• http://dearjubilee.com/ Joyce Miller

         That is simply not true. I entered BU as a freshman in 1959. I left there after I graduated in 1963 to go to Bryn Mawr College as a graduate student in history. I left Bryn Mawr, with a PhD, in 1967, and went back to Boston University to teach.  Arland Chirst-Janer was president from 1967 to 1970.

        As the chair of the History department at Bryn Mawr said to me: “Boston University taught you well.” And it did. I went through to my PhD at Bryn Mawr in three years, including a summer in France researching the person and times I wrote about.  That dissertation is still being cited in new books today.

        John Silber was president from 1971 to 1996. He may have done well by BU  in his later years, but he did not impress me at the time, and I know many BU people, former students and professors as well as all the presidents, who did much more for BU than Silber did.

        Boston University has a very good reputation going back to its founding. It was not a commuter school when I went there: most students lived on campus or in near apartments. I am saddened to see how expensive it is today. But high prices for colleges and universities seem to be nationwide.

        Howard Case, the president from 1951 to 1967 was highly recognized for the changes he made at BU. He expanded the university, building new dormitories, established the School for the Arts, the College of Engineering, and the Metropolitan College. He created the African Studies Program in 1953, and in that same year, he brought Howard Thurman to BU to be Dean of Marsh Chapel. Thurman was an outstanding theologian and his sermons were incredible: he was very easy to listen to. He was also highly regarded world wide for the work he did, and he is still highly regarded today.

        In addition to all this, Dr. Case and his wife started a University at Home program for undergraduates to visit them in their home and discuss contemporary issues.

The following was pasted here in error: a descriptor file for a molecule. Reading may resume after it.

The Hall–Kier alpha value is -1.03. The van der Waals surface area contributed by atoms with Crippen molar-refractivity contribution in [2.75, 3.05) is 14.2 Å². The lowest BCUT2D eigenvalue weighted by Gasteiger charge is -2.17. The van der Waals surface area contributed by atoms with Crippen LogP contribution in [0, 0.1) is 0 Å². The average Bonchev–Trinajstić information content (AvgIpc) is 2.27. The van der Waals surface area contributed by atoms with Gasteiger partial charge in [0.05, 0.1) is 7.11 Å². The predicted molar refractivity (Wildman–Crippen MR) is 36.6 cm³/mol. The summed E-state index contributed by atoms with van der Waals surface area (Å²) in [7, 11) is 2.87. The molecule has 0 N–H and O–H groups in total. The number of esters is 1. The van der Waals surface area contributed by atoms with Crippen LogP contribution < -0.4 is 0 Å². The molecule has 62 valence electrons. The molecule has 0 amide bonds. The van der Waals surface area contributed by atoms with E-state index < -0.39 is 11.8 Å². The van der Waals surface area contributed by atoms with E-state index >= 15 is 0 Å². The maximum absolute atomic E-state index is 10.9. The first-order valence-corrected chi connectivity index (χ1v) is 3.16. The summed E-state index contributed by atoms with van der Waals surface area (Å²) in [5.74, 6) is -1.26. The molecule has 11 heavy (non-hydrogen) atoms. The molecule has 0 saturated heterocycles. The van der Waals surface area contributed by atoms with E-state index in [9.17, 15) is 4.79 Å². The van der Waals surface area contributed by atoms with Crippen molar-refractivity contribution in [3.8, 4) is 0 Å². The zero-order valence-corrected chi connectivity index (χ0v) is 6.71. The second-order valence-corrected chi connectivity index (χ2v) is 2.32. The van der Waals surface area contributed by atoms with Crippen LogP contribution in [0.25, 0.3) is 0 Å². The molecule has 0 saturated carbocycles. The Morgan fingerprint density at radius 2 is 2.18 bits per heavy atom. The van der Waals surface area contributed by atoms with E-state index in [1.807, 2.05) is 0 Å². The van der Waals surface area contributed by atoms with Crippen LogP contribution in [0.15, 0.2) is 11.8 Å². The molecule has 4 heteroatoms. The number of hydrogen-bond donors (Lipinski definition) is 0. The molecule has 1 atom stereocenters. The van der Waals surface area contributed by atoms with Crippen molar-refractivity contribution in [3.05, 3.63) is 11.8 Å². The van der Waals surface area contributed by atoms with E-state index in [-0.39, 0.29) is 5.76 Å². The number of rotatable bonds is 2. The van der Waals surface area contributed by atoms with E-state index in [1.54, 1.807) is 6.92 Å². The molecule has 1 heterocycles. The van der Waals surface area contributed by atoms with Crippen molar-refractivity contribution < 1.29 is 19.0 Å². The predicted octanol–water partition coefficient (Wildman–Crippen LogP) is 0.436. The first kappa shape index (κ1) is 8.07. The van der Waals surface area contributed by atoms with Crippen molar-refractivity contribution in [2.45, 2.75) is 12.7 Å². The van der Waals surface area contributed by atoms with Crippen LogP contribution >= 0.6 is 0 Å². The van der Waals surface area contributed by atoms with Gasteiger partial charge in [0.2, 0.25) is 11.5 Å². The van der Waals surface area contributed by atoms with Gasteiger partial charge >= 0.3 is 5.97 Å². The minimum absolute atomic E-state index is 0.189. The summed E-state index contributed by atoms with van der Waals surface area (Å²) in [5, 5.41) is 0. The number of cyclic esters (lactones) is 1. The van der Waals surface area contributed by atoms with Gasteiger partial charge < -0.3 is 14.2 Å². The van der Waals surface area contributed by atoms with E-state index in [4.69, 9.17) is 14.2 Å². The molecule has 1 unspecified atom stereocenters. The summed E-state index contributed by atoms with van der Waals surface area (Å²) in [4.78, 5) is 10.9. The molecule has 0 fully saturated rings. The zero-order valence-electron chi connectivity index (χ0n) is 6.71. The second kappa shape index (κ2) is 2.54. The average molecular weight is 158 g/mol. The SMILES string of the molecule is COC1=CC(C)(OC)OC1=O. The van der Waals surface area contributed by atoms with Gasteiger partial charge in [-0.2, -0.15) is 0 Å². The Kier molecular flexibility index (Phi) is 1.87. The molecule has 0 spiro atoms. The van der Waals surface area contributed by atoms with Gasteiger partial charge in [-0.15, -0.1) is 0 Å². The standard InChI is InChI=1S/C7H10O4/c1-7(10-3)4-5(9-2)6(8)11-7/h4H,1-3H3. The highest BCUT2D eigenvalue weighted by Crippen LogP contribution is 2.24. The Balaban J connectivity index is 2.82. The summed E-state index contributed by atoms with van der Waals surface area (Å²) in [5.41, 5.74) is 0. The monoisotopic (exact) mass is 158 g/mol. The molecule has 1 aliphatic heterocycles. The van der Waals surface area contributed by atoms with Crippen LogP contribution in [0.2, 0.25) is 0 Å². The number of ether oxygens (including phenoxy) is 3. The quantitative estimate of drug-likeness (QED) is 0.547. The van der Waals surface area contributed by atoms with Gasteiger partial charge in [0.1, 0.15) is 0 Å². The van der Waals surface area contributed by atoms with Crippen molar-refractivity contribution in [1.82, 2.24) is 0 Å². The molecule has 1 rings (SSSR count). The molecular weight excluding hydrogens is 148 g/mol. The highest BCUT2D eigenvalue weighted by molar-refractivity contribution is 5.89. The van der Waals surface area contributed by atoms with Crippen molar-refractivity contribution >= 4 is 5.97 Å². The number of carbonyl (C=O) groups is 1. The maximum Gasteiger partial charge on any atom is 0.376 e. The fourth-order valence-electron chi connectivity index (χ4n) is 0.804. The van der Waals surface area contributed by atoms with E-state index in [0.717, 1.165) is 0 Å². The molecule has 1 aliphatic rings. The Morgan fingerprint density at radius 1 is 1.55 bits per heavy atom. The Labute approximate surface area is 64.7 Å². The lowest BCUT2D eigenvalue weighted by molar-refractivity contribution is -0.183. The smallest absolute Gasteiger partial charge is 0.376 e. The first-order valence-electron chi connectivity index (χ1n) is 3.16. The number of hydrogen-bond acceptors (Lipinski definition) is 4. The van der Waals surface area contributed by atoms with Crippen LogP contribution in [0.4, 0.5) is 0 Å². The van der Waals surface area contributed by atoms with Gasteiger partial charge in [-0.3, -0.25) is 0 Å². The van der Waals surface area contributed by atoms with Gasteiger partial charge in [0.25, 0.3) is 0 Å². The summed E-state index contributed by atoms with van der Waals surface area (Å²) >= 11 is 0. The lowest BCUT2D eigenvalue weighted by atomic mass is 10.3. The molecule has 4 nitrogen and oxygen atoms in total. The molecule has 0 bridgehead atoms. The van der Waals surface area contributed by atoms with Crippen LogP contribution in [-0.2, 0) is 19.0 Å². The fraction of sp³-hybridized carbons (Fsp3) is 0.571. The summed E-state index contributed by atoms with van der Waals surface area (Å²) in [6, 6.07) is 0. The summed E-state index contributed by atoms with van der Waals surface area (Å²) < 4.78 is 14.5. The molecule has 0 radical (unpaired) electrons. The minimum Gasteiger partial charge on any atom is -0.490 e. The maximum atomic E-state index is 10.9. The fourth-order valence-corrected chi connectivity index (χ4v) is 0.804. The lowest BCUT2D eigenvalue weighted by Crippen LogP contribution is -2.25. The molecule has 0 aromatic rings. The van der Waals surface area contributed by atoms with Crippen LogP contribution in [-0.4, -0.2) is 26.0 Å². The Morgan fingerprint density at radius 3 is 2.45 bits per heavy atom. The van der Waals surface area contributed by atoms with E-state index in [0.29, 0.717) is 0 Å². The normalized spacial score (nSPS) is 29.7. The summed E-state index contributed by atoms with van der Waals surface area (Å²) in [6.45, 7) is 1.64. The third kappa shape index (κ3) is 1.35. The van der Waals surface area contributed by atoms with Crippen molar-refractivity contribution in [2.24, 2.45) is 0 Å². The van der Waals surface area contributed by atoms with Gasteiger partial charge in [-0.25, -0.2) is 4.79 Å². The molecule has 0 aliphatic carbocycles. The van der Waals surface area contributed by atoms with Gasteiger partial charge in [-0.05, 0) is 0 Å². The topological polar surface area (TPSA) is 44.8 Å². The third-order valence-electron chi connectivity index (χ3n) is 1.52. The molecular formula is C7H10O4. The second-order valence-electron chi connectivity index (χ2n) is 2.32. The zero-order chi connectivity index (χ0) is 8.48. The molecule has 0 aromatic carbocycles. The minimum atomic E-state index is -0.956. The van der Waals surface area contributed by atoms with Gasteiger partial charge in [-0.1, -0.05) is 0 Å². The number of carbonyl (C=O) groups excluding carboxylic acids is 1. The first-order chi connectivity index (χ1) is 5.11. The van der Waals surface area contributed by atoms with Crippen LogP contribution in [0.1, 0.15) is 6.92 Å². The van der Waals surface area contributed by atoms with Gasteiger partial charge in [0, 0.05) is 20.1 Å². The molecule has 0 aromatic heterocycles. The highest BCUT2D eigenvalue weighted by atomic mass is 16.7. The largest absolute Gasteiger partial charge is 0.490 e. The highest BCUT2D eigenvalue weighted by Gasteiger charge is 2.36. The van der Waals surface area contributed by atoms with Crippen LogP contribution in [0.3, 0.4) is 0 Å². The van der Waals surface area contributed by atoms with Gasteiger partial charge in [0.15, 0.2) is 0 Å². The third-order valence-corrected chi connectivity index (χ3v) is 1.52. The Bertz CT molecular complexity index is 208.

Other great presidents at BU include Daniel Marsh who was president from 1926 to 1951, the president that built the new campus a previous president had envisioned. He also incorporated Sargent College into the University, and founded the School of Social Work, the School of Nursing, the School of Public Relations (now the College of Communication), and the General College. And, above all, he guided the University through severe financial stringency during the Depression and during the Second World War.

        The president before Marsh was the man who purchased the land between the Charles River and Commonwealth Avenue hoping to establish a permanent campus for the BU colleges that were then scattered throughout Boston. He wasn’t able to deliver on the permanent college campus, but Marsh and Case did.

        BU was never Harvard, and yes, there were always people to knock BU for not being  a Harvard kind of university. But BU was an excellent university when I went to it in the 50s and 60s, and it is still an excellent university. Going through the various presidents and their tenures, you can see how BU got to be what it is today. Not the result of one president, but the growing result of all the   different leaders and presidents that this university had through the years. That is how all great universities grow and thrive.

  • Crozes999

    My dad went to Harvard.  When I told hin that I wanted to go to BU in 1979 he laughed at me and asked why I wanted to go to a secretarys’ night school.  Then he called one of his classmates who lived in Boston and the guy told him what Silber was doing.  If Silber hadn’t pulled BU out of the dumpster (which was created by trash like Murray Levin,  Zinn and Piven) I would have gone someplace else.  The BU eduaction and diploma is valuable now because of John Silber.  Without him you might as well have gone to UMAss Boston or Fisher.

    • Tom

      UMass Boston gives more value for the money than the value you get from the $55,000 per year you have to spend at BU–Silber or no Silber.

    • J__o__h__n

      Perhaps at secretarys’ [sic] night school you could have learned spelling and typing.  Good thing you didn’t go to UMAss [sic].